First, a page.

What’s wrong with Queanbeyan-Palerang Regional Council’s Climate Change Action Plans
Community Climate Change Action Plan
The biggest deficiency of the Community Action Plan is that it lacks a target for either renewable energy or greenhouse gas emissions.
It’s meaningless without one, particularly since QPRC’s population is set to grow by 17% over the 2020 to 2030 life of the plan (which would be partly offset by a 9% forecast reduction in the CO2e intensity of QPRC’s electricity supply by 2030). Most people in QPRC’s action plan workshops wanted a 2030 community target with 60% saying they wanted ambitious climate change action by QPRC.
IMAGE: View overlooking roofs of recently built houses in development near Queanbeyan. (Tonympix, Dreamstime)
Like the Council Operations Action Plan, the 10 year period of the Community Plan is too long. A lot will happen in the climate change world over the next 10 years (in terms of urgency and technology that can tackle global warming) so the plan should be updated in about 2025 to reflect it.
The one strong point of the Community Action Plan is that, for the first time, there is a baseline of QPRC community emissions. In 2017, about 831,000 tonnes CO2e was emitted by community sources in the LGA: 24% came from residential electricity use; 26% came from commercial and industrial electricity use; and 31% came from transport. These three areas are where most emission reduction efforts should be.
Most of the Community Action Plan’s 79 action points do not commit QPRC to very much.
— On energy efficiency (the cheapest form of emission reduction) action points like ‘encourage the community to be more energy efficient’ (CU 6.1.4), ‘encourage or help to provide energy audits for households and businesses (CU6.1.1) and ‘adopt energy and water efficient home designs’ (CU6.6.24) are not backed up by new council subsidies or regulations to give meaning to them.
— On renewable energy, action points like ‘investigate opportunities for council and the community to collaborate on a local community renewable energy project’ (CU 6.1.7) and ‘investigate bulk buys for solar PV and solar hot water’ (CU 6.1.8) similarly have no council funding to give them meaning.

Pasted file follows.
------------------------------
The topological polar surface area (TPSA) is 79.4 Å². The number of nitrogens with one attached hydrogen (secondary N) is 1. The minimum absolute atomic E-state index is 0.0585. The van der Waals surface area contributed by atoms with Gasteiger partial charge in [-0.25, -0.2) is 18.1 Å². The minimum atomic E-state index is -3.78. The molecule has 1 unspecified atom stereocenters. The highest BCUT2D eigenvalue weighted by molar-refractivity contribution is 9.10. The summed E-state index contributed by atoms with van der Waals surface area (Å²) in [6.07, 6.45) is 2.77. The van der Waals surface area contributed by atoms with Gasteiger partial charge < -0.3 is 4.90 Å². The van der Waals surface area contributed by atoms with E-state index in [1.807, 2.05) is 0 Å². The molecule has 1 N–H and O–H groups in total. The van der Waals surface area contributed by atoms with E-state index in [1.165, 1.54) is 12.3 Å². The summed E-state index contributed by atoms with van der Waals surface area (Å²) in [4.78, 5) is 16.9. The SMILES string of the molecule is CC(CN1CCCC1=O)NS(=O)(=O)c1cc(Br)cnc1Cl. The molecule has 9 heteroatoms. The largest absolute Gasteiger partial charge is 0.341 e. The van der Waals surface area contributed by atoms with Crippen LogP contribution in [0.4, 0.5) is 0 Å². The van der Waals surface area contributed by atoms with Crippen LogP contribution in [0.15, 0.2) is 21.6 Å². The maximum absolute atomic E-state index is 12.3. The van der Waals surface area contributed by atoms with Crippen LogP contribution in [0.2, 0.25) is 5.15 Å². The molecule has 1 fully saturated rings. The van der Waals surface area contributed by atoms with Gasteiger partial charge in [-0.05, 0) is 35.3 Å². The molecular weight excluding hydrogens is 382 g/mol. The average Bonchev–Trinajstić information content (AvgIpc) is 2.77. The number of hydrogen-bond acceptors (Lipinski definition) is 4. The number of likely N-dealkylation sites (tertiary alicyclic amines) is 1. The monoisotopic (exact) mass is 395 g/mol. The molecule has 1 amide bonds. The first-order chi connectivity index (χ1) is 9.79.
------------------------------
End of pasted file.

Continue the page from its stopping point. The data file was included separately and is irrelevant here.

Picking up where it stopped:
— On transport, there are also a large number of action points that don’t commit QPRC to much—like ‘encourage the community to walk more, use buses and carpool’ (CU 6.2.8) and ‘advocate for incentives for low to zero emission vehicle users’ (CU 6.2.13). There are some specific points that commit QPRC a bit like ‘provide better local and inter-city bus services’ (CU 6.2.9) and ‘subsidise bus service between Braidwood and Canberra’ (CU 6.2.11).
— Comment on the community and council operations action plans that was ignored by QPRC included: include PV vehicle charging stations, include details about council adaptation plans, provide more council rebates, consider carbon budgeting, adopt a 45%-by-2030 emission reduction target in both plans, shorten timeframes in both plans, join the Cities Power Partnership and declare a climate emergency.
Council Operations Climate Change Action Plan
The biggest deficiency with the Council Operations Action Plan is that it has weak, nonbinding renewable energy and emission reduction targets. Action point CO 7.1.2 says: ‘review emissions and renewable energy targets and consider adopting 100% renewable energy and net zero greenhouse gas emission targets for council operations by or before 2050’, this is despite the fact that most people in QPRC’s action plan workshops wanted a 2025 target for council operations. These targets are weak compared to other councils:
Eurobodalla and Coffs Harbour councils aim to have 100% renewable energy for their operations by 2030 and Port Macquarie Council is aiming for 2027. Inner West Council (in Sydney) aims to have its operations carbon-neutral by 2023 and Parramatta Council is aiming for 2022.
Like the Community Action Plan, the 10-year period of the Community Plan is too long. A lot will happen in the climate change world over the next 10 years (in terms of urgency and technology that can tackle global warming) and the plan should be updated in about 2025 to reflect it.
The one strong point of the Council Operations Action Plan is that it includes specific data about what are the largest sources of QPRC emissions: electricity used in council assets — 55%, electricity used in street lighting — 22% and diesel and petrol used in the council’s vehicle fleet — 20%. It also has useful QPRC electricity usage data, the two largest, specific users of council electricity are: Queanbeyan street lighting — 25% and Queanbeyan sewerage treatment plant — 19%. These are where most effort should be focused.
Somewhat like the Community Climate Change Action Plan, the Council Operations one has a lot of action points (52) most of which don’t commit the council to anything specific:
— On renewable energy, the plan says QPRC will: ‘consider solar PV at the [Qbn] sewage treatment works’ (action CO 7.5.4), ‘evaluate the business case to install additional solar PV and battery storage at the Queanbeyan depot’ (CO 7.5.11) and ‘review land sites to determine if any are suitable for a future solar farm’ (CO 7.5.14). Given the current poor state of QPRC finances, one has to doubt if many of these actions will be implemented.
— On energy efficiency, the plan is a bit more specific saying that QPRC will ‘upgrade minor and major road street lights to LED’ (CO 7.4.1 and 7.4.2) with a short-term priority.
— On transport, the plan is again slightly more specific than the community plan, saying QPRC will ‘implement a low to zero emissions vehicle trial’ (CO 7.6.5) and will ‘implement a comprehensive fleet strategy that includes a transition to low to zero emissions for passenger and heavy vehicles’ (CO 7.6.6).
Authorised by Katrina Willis, McKeahnie St, Crestwood, NSW 2620, for The Greens in QPRC campaign. June 2021.